198958 Intimate partner violence: The impact on employees and their workplace

Sunday, November 8, 2009

Monique Clinton-Sherrod, PhD , Risk Behavior and Family Research Program, RTI International, Cullowhee, NC
Christine Lindquist, PhD , Crime, Violence and Justice Research, RTI International, Research Triangle Park, NC
Tasseli McKay, MPH , Crime, Violence and Justice Research, RTI International, Research Triangle Park, NC
Jennifer Hardison Walters, MSW , Crime, Violence and Justice Research, RTI International, Research Triangle Park, NC
Intimate partner violence (IPV) has significant impacts on individuals, but also potential implications on individual's workplaces in terms of productivity and safety concerns of other employees. This study examined experiences of IPV, work implications, and help-seeking at the workplace among a sample of mangers and non-managerial employees in a large, U.S based worksite comprised largely of females. A web-based survey was used to collect information from 589 employees (195 managers and 394 non-managerial employees). Using the Revised Conflicts Tactics Scale, approximately 5% of managers and 8% of their employees reported some form of physical or sexual abuse experienced during the past year. Among managers who experienced IPV in the past year, the majority reported no impact on their ability to work. Among non-managerial employees, approximately 45% of respondents reported that their IPV experience impacted their ability to work. The most frequently reported work impacts included distraction, missed days, and an inability to complete assignments on time. For both managers and non-managerial employees, most did not report the experience to anyone at the workplace primarily because they did not think the issue was a serious enough problem. Interestingly, when respondents without IPV experiences in the past year were asked the likelihood of reporting future IPV issues, less than 25% felt they would report the issue to a manager, co-worker, or someone else at the company. Findings from this study provide insights into potential implications of IPV on employee productivity and challenges that may exist to IPV help-seeking in a workplace setting.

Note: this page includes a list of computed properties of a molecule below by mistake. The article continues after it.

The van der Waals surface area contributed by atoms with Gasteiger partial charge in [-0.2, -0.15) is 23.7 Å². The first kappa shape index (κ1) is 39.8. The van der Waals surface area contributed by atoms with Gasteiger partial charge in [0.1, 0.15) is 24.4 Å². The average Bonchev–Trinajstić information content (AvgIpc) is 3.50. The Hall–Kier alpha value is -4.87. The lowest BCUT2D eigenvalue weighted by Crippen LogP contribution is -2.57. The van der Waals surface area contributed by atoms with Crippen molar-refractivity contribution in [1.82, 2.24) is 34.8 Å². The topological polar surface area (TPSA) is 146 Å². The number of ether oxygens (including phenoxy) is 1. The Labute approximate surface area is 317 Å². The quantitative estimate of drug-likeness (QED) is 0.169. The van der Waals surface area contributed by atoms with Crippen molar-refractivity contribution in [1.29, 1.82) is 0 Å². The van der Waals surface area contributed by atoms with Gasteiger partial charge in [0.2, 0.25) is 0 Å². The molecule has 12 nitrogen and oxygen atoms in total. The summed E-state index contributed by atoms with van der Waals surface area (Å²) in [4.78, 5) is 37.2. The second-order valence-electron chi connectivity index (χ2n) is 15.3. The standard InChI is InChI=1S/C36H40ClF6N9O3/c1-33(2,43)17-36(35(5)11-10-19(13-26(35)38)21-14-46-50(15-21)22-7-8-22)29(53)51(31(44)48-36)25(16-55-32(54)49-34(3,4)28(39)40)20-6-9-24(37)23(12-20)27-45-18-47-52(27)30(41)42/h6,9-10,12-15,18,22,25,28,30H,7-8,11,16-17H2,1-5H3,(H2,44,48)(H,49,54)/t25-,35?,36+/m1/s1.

Learning Objectives:
1. Describe the prevalence of IPV experiences among a sample of employees. 2. Identify impacts of IPV on employee’s work productivity 3. Discuss employee utilization of workplace resources for addressing IPV issues

Presenting author's disclosure statement:

Qualified on the content I am responsible for because: I lead the project from which data is drawn for this study and have published, presented, and led other grants/contracts focused on various issues related to intimate partner violence, including CDC-funded Evaluation of Wroklace Interventions for IPV (Project Director) and subcontract to Johns Hopkins University for a Robert Wood Johnson Foundation grant, Inventory of Employee Assistance Programs and Activities to Address Domestic Violence. Other IPV-focused grants/publications include: Grant: A Longitudinal Examination of the Impact of Community-Level Social Factors on Domestic Violence among Couples with a Male Partner in Alcohol Treatment (2008 to date, Principal Investigator, Robert Woods Johnson Foundation (RWJF) Publications: Fals-Stewart, W., & Clinton-Sherrod, A. M. (in press). Treating intimate partner violence among substance- abusing dyads: The effect of couple’s therapy. Professional Psychology: Research and Practice.; Fals-Stewart, W., Klostermann, K., & Clinton-Sherrod, A. M. (in press). Substance abuse and intimate partner violence. In K. D. O’Leary & E. M. Woodin (Eds.), Understanding psychological and physical aggression in couples: Existing evidence and clinical implications.
Any relevant financial relationships? No

I agree to comply with the American Public Health Association Conflict of Interest and Commercial Support Guidelines, and to disclose to the participants any off-label or experimental uses of a commercial product or service discussed in my presentation.